At least 22 people were killed in a massacre at Holey Artisan Bakery in the capital’s upmarket Gulshan neighbourhood on 1 July.
The attack caused India to seal its border, throttling cattle supplies to Bangladesh at the time of maximum demand during the end of Ramadan, traders have said.
Per kilogramme, beef was selling at USD5.73 on Tuesday, up from USD5.35 the Dhaka city authorities had fixed for Ramadan, the Muslims’ month of fasting.
Livestock price up
“Beef prices rose as supplies of cattle dropped. India closed its border after Gulshan event,” Robiul Alam, secretary general of the Bangladesh Meat Traders Association, told GlobalMeatNews.
As consequence, he noted beef livestock prices climbed from USD127 to USD153.
Meat traders said the demand for beef livestock usually increased 5% more during Ramadan than normal. Nationwide, roughly 110,000-120,000 cows are slaughtered during this holy month.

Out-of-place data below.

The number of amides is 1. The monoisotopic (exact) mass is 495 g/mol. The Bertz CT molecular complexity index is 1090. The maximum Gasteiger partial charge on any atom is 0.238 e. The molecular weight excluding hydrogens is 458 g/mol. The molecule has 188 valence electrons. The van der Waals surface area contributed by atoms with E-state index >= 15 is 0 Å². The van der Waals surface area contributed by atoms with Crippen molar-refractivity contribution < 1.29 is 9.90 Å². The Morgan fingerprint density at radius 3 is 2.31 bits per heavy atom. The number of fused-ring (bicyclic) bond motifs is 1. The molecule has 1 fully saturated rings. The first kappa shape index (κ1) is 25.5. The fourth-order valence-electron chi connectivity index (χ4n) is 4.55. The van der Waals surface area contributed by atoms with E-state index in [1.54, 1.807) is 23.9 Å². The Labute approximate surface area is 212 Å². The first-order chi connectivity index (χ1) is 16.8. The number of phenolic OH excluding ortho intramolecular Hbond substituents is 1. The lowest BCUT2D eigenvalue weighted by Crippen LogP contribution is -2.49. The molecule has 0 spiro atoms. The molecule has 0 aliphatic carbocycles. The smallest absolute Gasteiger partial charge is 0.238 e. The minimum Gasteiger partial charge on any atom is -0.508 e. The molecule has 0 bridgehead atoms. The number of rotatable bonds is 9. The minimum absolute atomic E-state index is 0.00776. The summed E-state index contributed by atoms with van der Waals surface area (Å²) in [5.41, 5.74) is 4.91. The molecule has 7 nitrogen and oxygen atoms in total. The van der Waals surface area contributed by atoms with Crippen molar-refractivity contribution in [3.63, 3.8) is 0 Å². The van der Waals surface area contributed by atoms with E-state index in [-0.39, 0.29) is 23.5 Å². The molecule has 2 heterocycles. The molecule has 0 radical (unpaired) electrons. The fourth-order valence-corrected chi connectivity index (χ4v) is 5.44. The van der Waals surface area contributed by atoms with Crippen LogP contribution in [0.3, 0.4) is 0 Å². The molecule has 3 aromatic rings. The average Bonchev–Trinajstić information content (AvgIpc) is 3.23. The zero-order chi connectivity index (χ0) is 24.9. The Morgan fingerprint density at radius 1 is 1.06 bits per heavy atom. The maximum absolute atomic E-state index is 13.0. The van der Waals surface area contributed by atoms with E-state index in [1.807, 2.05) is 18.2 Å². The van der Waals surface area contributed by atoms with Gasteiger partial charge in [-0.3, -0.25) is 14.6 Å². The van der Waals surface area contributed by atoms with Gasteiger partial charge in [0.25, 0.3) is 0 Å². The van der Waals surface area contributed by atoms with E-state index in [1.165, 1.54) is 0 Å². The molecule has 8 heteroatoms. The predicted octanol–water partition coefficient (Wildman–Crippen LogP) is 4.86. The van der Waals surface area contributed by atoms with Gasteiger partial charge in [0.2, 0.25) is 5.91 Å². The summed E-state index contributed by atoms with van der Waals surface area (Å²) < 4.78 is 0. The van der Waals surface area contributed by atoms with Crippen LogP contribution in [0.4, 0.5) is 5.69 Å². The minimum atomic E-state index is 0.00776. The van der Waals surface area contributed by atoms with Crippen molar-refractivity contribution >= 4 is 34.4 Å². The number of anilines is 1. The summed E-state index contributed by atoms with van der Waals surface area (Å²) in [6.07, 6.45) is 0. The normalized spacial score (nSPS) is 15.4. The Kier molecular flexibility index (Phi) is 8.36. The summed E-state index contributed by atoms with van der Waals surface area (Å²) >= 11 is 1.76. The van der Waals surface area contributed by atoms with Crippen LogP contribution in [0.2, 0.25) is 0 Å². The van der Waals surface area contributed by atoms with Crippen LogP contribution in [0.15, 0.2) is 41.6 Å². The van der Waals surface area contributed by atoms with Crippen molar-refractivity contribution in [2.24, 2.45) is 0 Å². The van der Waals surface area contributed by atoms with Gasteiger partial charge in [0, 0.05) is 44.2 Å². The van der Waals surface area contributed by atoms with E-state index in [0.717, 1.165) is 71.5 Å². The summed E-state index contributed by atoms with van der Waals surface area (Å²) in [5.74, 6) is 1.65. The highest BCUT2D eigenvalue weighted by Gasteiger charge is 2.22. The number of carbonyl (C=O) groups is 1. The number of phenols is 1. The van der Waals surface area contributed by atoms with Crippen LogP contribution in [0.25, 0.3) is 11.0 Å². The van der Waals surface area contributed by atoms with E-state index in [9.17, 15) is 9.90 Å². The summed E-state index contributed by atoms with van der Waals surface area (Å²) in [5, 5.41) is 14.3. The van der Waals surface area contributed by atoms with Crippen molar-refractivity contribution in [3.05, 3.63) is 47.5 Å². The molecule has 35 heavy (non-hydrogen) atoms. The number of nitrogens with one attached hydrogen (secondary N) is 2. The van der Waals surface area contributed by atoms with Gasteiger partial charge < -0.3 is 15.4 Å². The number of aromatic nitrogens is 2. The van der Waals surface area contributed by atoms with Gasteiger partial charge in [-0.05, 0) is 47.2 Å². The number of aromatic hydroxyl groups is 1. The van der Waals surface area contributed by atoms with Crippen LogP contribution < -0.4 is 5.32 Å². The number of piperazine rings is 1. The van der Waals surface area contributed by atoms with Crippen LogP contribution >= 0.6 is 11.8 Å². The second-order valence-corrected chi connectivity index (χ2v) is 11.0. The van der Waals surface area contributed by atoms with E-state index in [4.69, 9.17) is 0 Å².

‘Difficult to sell’
Alam estimated that three-quarters of the demand during Ramadan come from restaurants, with the rest coming from households and general consumers.
He said 40,000 cattle heads were slaughtered in Dhaka on Monday and Tuesday to meet the demand for Eid-ul-Fitr festival to be celebrated on Thursday.
Price escalation has also had an impact on Dhaka’s retail sales.
“Even the government-fixed rate is higher. It’s now difficult to sell the meat from a medium-sized cow in a day,” Mohammad Sirajul Islam, an employee of Jannat Meat Shop, at Kalabagan, Dhaka, told GlobalMeatNews.